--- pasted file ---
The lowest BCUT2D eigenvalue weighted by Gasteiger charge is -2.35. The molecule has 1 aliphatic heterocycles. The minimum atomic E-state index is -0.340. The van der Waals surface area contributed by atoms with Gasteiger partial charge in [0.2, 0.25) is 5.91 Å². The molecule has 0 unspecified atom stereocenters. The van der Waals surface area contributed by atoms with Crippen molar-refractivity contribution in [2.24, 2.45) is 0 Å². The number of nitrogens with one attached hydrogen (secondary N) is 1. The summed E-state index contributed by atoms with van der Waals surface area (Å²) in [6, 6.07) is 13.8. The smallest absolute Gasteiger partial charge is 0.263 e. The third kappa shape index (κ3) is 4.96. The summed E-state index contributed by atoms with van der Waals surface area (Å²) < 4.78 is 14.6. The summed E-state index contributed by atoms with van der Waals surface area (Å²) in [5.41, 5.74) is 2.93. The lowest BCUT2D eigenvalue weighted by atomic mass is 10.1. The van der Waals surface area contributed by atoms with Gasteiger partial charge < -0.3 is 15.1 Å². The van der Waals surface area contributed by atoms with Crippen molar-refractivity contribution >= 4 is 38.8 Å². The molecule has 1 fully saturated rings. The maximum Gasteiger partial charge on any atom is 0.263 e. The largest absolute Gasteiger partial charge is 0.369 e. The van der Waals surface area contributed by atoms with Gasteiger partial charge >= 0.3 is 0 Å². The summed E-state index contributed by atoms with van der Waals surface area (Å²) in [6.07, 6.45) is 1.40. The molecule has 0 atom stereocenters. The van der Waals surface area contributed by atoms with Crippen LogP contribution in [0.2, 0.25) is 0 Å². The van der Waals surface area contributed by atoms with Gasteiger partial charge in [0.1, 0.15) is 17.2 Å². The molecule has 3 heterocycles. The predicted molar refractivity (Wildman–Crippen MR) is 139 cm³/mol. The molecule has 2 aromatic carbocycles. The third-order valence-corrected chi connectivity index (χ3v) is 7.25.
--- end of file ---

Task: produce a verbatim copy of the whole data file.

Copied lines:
The lowest BCUT2D eigenvalue weighted by Gasteiger charge is -2.35. The molecule has 1 aliphatic heterocycles. The minimum atomic E-state index is -0.340. The van der Waals surface area contributed by atoms with Gasteiger partial charge in [0.2, 0.25) is 5.91 Å². The molecule has 0 unspecified atom stereocenters. The van der Waals surface area contributed by atoms with Crippen molar-refractivity contribution in [2.24, 2.45) is 0 Å². The number of nitrogens with one attached hydrogen (secondary N) is 1. The summed E-state index contributed by atoms with van der Waals surface area (Å²) in [6, 6.07) is 13.8. The smallest absolute Gasteiger partial charge is 0.263 e. The third kappa shape index (κ3) is 4.96. The summed E-state index contributed by atoms with van der Waals surface area (Å²) < 4.78 is 14.6. The summed E-state index contributed by atoms with van der Waals surface area (Å²) in [5.41, 5.74) is 2.93. The lowest BCUT2D eigenvalue weighted by atomic mass is 10.1. The van der Waals surface area contributed by atoms with Gasteiger partial charge < -0.3 is 15.1 Å². The van der Waals surface area contributed by atoms with Crippen molar-refractivity contribution >= 4 is 38.8 Å². The molecule has 1 fully saturated rings. The maximum Gasteiger partial charge on any atom is 0.263 e. The largest absolute Gasteiger partial charge is 0.369 e. The van der Waals surface area contributed by atoms with Gasteiger partial charge >= 0.3 is 0 Å². The summed E-state index contributed by atoms with van der Waals surface area (Å²) in [6.07, 6.45) is 1.40. The molecule has 0 atom stereocenters. The van der Waals surface area contributed by atoms with Crippen LogP contribution in [0.2, 0.25) is 0 Å². The van der Waals surface area contributed by atoms with Gasteiger partial charge in [0.1, 0.15) is 17.2 Å². The molecule has 3 heterocycles. The predicted molar refractivity (Wildman–Crippen MR) is 139 cm³/mol. The molecule has 2 aromatic carbocycles. The third-order valence-corrected chi connectivity index (χ3v) is 7.25.